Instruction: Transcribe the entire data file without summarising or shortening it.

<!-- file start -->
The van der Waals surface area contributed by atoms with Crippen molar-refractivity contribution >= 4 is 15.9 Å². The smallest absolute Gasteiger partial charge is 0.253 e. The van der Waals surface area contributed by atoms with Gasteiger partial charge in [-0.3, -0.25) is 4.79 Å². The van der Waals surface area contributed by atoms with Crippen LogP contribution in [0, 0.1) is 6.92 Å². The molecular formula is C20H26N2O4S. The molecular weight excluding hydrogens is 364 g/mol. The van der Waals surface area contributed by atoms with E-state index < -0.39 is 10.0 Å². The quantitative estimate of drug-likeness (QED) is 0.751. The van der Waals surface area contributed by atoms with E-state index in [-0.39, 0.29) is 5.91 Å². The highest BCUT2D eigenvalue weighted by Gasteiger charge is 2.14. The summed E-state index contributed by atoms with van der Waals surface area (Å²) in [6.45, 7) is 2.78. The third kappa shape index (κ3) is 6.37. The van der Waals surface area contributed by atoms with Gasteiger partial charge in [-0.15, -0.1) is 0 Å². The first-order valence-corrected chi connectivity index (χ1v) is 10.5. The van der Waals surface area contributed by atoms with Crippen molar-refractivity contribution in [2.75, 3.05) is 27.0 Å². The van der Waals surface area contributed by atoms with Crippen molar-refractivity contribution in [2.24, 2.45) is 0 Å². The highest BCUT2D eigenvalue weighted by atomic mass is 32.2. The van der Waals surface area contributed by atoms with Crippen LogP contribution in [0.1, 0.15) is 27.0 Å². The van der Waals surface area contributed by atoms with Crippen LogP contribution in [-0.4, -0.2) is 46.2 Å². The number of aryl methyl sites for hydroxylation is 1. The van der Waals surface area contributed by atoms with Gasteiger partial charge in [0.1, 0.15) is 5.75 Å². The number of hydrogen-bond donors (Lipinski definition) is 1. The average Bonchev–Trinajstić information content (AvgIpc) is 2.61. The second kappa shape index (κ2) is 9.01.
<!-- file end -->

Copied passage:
The van der Waals surface area contributed by atoms with Crippen molar-refractivity contribution >= 4 is 15.9 Å². The smallest absolute Gasteiger partial charge is 0.253 e. The van der Waals surface area contributed by atoms with Gasteiger partial charge in [-0.3, -0.25) is 4.79 Å². The van der Waals surface area contributed by atoms with Crippen LogP contribution in [0, 0.1) is 6.92 Å². The molecular formula is C20H26N2O4S. The molecular weight excluding hydrogens is 364 g/mol. The van der Waals surface area contributed by atoms with E-state index < -0.39 is 10.0 Å². The quantitative estimate of drug-likeness (QED) is 0.751. The van der Waals surface area contributed by atoms with E-state index in [-0.39, 0.29) is 5.91 Å². The highest BCUT2D eigenvalue weighted by Gasteiger charge is 2.14. The summed E-state index contributed by atoms with van der Waals surface area (Å²) in [6.45, 7) is 2.78. The third kappa shape index (κ3) is 6.37. The van der Waals surface area contributed by atoms with Gasteiger partial charge in [-0.15, -0.1) is 0 Å². The first-order valence-corrected chi connectivity index (χ1v) is 10.5. The van der Waals surface area contributed by atoms with Crippen molar-refractivity contribution in [2.75, 3.05) is 27.0 Å². The van der Waals surface area contributed by atoms with Crippen molar-refractivity contribution in [2.24, 2.45) is 0 Å². The highest BCUT2D eigenvalue weighted by atomic mass is 32.2. The van der Waals surface area contributed by atoms with Crippen LogP contribution in [0.1, 0.15) is 27.0 Å². The van der Waals surface area contributed by atoms with Crippen LogP contribution in [-0.4, -0.2) is 46.2 Å². The number of aryl methyl sites for hydroxylation is 1. The van der Waals surface area contributed by atoms with Gasteiger partial charge in [0.1, 0.15) is 5.75 Å². The number of hydrogen-bond donors (Lipinski definition) is 1. The average Bonchev–Trinajstić information content (AvgIpc) is 2.61. The second kappa shape index (κ2) is 9.01.